Drop a Warhead in baking soda water, and bubbles erupt. Leave a Skittle in water, and the S floats to the surface. Melt a Starburst, and shiny oil spots form. That’s right, next week is Halloween which means – All Candy. All Science. All FUN!
Candy experiments are a great way to use up all of that candy & still enjoy all the sweetness Halloween has to offer. Why not play with your candy? Any seasoned trick or treater knows that his loot is full of candy that brings lots of unwrapping and stirring and sticking things together – it’s one of the important parts of the trick or treating experience. We love candy experiments because they can teach basic science lessons about topics such as density, dissolving, and nutrition. Listed below are just a few ideas to get started. Have fun, and as always, let curiosity be your guide!
Here’s A Few of our Favorite!
Acid Test: This experiment tests for the acid often found in sour candy.
Chocolate Bloom: Chocolate is made of cocoa butter, cocoa solids, and other ingredients that have been mixed together. Can you take them apart?
Color Separation (Chromatography): You know candy is colored with artificial dye. To see the different dyes for yourself, try this.
Density Rainbow: Sugar water is denser than water—the more sugar, the denser. This experiment shows you how to layer different densities into a rainbow.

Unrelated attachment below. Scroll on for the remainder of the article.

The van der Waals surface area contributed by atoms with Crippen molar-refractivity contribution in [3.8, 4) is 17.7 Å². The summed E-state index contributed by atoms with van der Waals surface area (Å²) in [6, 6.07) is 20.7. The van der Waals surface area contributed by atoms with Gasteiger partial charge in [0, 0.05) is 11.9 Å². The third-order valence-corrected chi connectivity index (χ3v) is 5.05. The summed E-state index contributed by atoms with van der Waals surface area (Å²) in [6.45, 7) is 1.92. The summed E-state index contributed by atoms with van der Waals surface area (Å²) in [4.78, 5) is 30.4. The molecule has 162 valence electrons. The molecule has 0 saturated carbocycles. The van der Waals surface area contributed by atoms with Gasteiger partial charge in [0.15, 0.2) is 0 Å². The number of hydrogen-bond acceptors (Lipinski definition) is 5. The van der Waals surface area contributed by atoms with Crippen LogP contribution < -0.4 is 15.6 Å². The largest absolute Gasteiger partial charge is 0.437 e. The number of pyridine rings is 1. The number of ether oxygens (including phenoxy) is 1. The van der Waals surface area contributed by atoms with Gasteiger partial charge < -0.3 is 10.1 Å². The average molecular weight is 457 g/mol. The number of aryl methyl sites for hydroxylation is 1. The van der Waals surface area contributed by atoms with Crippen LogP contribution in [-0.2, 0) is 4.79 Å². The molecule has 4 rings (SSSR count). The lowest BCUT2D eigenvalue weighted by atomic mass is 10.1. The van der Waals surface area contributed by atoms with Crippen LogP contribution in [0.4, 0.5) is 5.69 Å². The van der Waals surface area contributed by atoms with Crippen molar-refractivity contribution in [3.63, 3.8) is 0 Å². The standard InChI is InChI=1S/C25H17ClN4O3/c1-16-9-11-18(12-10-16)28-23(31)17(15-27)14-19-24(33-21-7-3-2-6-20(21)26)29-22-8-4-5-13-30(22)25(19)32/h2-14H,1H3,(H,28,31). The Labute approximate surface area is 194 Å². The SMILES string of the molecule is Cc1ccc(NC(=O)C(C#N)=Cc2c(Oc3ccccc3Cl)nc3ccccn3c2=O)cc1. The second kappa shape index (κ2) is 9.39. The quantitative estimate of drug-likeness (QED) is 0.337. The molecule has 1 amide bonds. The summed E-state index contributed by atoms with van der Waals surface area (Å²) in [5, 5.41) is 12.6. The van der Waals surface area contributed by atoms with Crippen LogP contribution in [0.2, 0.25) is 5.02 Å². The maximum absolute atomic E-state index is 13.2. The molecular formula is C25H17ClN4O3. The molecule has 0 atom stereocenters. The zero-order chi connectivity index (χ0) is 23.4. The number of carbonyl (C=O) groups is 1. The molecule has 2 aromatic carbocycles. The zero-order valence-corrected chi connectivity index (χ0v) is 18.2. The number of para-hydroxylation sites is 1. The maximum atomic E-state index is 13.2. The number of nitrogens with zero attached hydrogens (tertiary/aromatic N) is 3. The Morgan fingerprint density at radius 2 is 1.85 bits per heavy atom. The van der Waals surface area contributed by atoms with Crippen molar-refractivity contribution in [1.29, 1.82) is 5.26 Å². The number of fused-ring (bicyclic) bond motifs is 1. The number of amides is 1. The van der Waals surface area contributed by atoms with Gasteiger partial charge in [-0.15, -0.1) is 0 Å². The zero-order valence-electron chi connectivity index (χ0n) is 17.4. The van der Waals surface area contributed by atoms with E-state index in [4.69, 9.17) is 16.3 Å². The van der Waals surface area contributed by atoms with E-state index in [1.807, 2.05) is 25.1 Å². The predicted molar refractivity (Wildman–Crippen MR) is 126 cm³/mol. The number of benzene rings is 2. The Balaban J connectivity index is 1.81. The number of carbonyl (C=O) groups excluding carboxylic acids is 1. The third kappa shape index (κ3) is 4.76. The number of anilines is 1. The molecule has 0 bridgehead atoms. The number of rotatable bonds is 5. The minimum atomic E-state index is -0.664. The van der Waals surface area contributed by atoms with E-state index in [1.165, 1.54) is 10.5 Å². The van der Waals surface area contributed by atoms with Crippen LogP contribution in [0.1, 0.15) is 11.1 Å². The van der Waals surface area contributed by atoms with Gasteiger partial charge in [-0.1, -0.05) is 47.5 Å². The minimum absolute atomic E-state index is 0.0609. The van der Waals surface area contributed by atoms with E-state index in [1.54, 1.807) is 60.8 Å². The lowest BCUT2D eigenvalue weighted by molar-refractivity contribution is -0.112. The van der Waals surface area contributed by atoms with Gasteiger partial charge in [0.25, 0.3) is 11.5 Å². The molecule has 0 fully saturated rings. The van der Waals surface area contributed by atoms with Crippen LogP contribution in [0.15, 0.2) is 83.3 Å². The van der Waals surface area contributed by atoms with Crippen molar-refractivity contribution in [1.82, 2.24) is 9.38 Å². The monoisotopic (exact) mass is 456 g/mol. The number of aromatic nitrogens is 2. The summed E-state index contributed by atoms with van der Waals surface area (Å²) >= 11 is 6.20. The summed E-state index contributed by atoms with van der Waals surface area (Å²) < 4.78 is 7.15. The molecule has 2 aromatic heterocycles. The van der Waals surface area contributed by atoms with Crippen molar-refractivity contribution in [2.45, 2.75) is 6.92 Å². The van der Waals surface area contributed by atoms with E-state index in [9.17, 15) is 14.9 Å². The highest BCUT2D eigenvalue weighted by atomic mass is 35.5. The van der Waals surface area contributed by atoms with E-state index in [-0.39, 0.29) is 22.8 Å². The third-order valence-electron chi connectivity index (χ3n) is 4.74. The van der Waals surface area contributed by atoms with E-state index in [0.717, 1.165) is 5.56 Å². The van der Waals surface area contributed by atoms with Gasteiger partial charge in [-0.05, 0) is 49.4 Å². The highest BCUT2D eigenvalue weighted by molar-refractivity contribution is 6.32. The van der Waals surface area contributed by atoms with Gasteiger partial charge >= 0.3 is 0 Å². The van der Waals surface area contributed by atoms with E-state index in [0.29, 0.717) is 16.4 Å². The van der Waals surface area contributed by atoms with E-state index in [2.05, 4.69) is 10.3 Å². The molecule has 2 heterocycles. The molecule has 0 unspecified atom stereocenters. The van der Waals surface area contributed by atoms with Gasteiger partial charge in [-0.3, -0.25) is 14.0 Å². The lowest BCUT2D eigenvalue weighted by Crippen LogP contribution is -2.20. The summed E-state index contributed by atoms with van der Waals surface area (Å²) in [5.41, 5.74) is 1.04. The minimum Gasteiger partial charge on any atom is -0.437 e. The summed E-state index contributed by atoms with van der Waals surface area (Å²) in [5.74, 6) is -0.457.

Dissolving Hot/Cold: See if candy dissolves faster in hot or cold water.
Hidden Candy: Most candy is made from sugar, corn syrup, and flavorings. These ingredients are used to sweeten lots of different foods. Can you find the “hidden candy” in other varieties of food you eat?
Lifesaver Lights: Do wintergreen Lifesavers really make a spark in the dark?
Sink/Float Most: candy sinks in water, because sugar is denser than water. But some will float. Why?
Oil Test: If you thought your candy was all sugar, think again. Many chewy candies also contain oil. This experiment uses heat to let you see the oil for yourself.
Pop Rocks: What’s the secret ingredient in the candy that crackles?
Sticky You: know candy can cling to your fingers—but how sticky can you make it?
For step-by-step instructions and more information about these experiments, visit www.candyexperiments.com.
The fun doesn’t stop there! Check out these additional resources on ways to make your Halloween scientifically spooky!